102There, my lord.
103. Ha, ha!: I believe that Hamlet is expressing surprise because Ophelia has just spoken as if he were the one who broke off the relationship. honest: 1) truthful; 2) chaste.
103Ha, ha! are you honest?
105. fair: 1) beautiful; 2) honorable.
105Are you fair?
106What means your lordship?
107-108. your honesty should admit no discourse to your beauty: your honesty should have no dealings with your beauty.
107That if you be honest and fair, your honesty should
108admit no discourse to your beauty.
109-110. Could beauty . . . have better commerce than with honesty?: could beauty have any better dealings than those with honesty?
109Could beauty, my lord, have better commerce than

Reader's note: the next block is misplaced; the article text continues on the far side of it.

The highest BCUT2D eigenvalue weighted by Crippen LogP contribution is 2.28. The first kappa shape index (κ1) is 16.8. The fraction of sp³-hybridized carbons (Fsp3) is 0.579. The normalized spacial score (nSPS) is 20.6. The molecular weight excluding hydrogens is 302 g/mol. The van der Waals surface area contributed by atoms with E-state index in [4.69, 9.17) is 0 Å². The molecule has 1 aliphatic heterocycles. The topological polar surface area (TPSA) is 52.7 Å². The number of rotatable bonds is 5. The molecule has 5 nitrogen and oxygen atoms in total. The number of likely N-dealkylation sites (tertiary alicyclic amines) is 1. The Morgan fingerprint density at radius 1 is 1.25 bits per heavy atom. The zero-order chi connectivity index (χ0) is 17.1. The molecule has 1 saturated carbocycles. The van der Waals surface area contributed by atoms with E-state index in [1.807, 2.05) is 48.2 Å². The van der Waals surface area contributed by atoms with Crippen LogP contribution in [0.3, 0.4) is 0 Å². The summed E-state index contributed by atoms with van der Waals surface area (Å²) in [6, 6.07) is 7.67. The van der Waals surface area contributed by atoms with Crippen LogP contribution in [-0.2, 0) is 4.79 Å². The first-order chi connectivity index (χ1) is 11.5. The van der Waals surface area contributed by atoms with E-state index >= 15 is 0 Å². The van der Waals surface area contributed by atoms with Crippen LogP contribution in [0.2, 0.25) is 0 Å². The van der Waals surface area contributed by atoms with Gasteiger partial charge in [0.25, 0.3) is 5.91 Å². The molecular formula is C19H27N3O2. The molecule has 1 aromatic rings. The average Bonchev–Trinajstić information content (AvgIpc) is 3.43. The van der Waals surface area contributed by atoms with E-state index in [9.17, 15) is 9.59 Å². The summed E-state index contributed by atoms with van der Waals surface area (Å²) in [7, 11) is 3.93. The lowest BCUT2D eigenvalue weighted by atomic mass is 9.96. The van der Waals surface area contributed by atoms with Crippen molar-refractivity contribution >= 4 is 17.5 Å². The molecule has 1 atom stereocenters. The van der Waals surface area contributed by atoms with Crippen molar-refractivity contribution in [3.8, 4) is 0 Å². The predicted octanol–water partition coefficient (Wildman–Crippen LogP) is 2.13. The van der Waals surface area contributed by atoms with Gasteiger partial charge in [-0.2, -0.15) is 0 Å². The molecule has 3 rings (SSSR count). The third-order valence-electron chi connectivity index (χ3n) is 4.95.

111Ay, truly; for the power of beauty will sooner
112. bawd: 1) prostitute; 2) madame of a whorehouse. 113. translate: transform.
112transform honesty from what it is to a bawd than the
113force of honesty can translate beauty into his
114-115. sometime: formerly. paradox: a view contrary to accepted belief. the time gives it proof: the present age proves that it is true. I believe that Hamlet is thinking that it is his mother's case which proves his point. His mother was beautiful and honest, but her beauty attracted the attentions of Claudius, who seduced her into adultery, so her beauty corrupted her honesty.
114likeness. This was sometime a paradox, but now the
115time gives it proof. I did love you once.
116Indeed, my lord, you made me believe so.